What are Runes?
Runes are the characters used in writing by the Teutonic tribes of northwestern Europe in early times. Three classes of runes are recognized, Anglo-Saxon, German and Scandinavian, but the differences of form which distinguished them are no wider than the differences between the alphabets employed in very ancient times by various Greek peoples—between the Old Athenian alphabet, for example, and the Old Corinthian, or between the earliest Phoenician and the earliest Hebrew. The name Rune is significant of the use to which this manner of writing was first applied. In Anglo-Saxon run means secret, and runa magician; and the knowledge of runes was confined to a small class—priests or sorcerers. For this reason, upon the introduction of the Christian religion the use of the runes was condemned as connected with heathenish superstitions. A poet of the 6th century, Venantius Fortunatus, tells of runes being written on tablets or slabs of ash (fraxineis tabellis), but there are extant numerous runes inscribed on memorial stones, personal ornaments, rings, and coins, which have been found in Denmark, Norway, Sweden, Germany, and Iceland, and in Britain within the limits of the ancient kingdoms of Northumbria, Mercia, and East Anglia. Some examples of runes have been found in Ireland, France, and Rumania. The best British examples are found on a cross in Ruthwell, Dumfriesshire, Scotland ; on a pillar in Bancastle, Cumberland; and on the Frank's casket in the British Museum. The system of characters called runes gets the name Futhorc from the first six letters, just as the Greek system is called Alphabet from the names of the first two letters, alpha and beta, A and B, or as we call our alphabet the ABC.
The origin of the runes is still a matter of uncertainty. While they are obviously an offshoot of the Helleno-Italic family of alphabets, it is not easy to ascertain at what point they branched out from their ancestral stock. While they have usually been regarded as of a purely Latin origin, the alternative theories have been propounded that they were invented upon a Galatian base, by the Goths soon after their expedition to Asia Minor in 267, and that they are of Euboean origin, through the contact of the Goths with Greek colonies in the Crimea. All these theories depend on a dating of the runes which is itself dependent on that of the Gothic bible of Ulfilas, in which an alphabet is used containing at least two runic characters. The authenticity of the 4th century date usually assigned to Ulfilas, and his bible, has been called into question by the investigations of Leo Wiener, who also explained the order of the runes through their relation to the so-called ogams or tree-runes.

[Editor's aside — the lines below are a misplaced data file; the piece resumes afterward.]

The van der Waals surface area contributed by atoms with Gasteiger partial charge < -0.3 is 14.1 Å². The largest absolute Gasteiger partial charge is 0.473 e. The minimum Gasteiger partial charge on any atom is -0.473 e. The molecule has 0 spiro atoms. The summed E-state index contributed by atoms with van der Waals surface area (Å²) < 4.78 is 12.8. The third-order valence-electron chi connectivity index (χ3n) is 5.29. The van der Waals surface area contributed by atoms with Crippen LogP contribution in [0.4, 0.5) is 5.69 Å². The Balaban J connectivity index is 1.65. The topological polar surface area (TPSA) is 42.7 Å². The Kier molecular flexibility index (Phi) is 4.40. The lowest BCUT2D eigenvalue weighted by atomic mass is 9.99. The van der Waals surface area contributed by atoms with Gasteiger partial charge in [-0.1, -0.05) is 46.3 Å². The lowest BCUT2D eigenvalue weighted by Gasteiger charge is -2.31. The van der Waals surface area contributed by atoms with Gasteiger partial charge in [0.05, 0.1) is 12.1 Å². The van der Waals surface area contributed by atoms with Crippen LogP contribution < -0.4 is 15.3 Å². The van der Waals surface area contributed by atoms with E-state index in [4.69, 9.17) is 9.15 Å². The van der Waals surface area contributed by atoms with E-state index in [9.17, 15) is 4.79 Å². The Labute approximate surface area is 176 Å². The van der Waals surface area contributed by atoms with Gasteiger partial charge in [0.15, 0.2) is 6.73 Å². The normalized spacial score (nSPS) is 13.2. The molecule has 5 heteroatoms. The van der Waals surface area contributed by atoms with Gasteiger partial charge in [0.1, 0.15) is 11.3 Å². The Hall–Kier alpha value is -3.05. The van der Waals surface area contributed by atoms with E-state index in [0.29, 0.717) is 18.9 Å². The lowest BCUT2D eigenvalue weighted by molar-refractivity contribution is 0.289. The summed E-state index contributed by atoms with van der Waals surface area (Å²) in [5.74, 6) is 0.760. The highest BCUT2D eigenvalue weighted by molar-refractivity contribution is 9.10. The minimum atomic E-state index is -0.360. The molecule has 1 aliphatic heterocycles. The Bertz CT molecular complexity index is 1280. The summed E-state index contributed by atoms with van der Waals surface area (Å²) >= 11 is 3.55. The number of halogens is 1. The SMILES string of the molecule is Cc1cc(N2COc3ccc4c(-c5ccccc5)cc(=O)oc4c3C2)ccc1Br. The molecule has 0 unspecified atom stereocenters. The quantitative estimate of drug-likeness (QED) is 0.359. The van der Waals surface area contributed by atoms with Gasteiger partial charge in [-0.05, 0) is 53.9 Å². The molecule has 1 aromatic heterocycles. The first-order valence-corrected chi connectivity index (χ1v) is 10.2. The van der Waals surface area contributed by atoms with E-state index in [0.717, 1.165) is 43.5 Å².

Except in Scandinavia, the runes were always a purely inscriptional alphabet. Scandinavian runic manuscripts exist, but are not older than the 13th century. The Latin alphabet gradually supplanted the runes, though they lingered on in popular use and in calendars until modern times. In England, runes are found between the middle of the 6th and the middle of the 10th centuries. Some Celtic runic inscriptions also exist.